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What does a hip replacement operation entail?

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Hip replacement surgery entails an operation under general anesthesia to remove the damaged joint and replace it with an artificial ball and socket joint, according to Mayo Clinic. Hip replacement surgery is reserved for patients experiencing significant pain that does not improve with conservative treatment.

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Once the patient is under anesthesia and his muscles relax, the surgeon makes an incision on the side or front of the hip, cutting through skin, muscle and other tissues to expose the bone, reports Mayo Clinic. The surgeon removes damaged bone from the top of the femur and the socket of the pelvis while leaving healthy tissue intact. He implants the prosthetic joint by joining the socket to the pelvis and the ball to the top of the femur.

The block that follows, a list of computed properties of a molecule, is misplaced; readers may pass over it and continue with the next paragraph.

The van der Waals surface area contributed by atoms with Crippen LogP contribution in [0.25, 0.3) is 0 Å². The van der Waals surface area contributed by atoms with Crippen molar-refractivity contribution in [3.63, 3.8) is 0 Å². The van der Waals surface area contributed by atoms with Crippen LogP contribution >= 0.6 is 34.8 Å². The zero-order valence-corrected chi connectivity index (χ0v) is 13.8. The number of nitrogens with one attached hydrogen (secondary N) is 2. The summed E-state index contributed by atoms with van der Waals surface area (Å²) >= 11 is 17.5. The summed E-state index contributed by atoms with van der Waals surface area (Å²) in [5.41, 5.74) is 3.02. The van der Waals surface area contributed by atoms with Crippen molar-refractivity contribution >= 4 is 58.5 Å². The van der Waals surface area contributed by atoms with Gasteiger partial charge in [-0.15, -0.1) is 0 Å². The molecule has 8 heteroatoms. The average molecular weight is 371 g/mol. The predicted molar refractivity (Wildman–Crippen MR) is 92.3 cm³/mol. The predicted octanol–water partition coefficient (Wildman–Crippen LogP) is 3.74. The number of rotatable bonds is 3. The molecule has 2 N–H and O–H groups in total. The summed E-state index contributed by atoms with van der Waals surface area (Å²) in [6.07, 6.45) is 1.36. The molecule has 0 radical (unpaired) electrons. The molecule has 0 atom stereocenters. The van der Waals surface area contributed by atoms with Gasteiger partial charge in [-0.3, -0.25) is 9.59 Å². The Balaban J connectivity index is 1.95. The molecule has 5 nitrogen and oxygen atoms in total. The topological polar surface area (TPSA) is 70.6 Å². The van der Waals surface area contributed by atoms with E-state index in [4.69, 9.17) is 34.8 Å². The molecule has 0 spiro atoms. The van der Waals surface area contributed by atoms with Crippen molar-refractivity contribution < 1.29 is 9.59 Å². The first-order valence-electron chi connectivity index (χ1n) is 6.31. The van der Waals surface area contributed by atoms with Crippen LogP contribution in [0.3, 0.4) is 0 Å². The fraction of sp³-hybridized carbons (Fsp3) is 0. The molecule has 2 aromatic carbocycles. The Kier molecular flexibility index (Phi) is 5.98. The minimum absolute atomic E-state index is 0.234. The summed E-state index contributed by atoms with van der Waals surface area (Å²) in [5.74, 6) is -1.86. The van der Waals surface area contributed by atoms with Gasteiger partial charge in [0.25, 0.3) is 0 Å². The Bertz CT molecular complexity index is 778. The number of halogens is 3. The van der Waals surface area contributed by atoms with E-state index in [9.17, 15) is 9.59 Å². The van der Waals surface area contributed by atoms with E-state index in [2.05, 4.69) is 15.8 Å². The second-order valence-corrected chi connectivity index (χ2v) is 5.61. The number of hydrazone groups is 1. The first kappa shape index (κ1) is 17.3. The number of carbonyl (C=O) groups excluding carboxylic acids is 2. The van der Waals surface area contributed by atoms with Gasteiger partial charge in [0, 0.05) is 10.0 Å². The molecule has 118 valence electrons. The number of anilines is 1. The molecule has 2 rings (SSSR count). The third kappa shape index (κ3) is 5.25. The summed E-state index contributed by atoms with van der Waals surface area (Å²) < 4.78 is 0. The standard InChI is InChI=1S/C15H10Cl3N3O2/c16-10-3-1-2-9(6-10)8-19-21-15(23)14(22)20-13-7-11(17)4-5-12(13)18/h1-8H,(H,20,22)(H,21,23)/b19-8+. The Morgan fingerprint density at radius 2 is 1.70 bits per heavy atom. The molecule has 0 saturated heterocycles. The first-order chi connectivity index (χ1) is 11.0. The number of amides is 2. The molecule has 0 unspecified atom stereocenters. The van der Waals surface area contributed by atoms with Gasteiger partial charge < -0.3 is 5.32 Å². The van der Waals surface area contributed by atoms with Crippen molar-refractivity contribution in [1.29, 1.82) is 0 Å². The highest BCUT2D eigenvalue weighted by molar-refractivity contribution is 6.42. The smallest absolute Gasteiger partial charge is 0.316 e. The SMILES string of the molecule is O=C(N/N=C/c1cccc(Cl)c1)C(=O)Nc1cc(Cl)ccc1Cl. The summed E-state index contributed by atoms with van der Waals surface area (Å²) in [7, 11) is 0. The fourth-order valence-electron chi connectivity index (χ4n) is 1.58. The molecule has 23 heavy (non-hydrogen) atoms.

Patients remain in the hospital for four to six days after hip replacement surgery, according to WebMD. The day after surgery, most patients start physical therapy. Hip replacement patients begin walking using crutches or a walker within a few days of the procedure, and they continue with physical therapy for several months.

With a hip replacement, most patients feel less pain than before the surgery, but the procedure limits some activities, according to Mayo Clinic. High-impact activities, such as running, can damage the prosthetic joint. After recovery, most patients can safely engage in low-impact activities, such as swimming or hiking.

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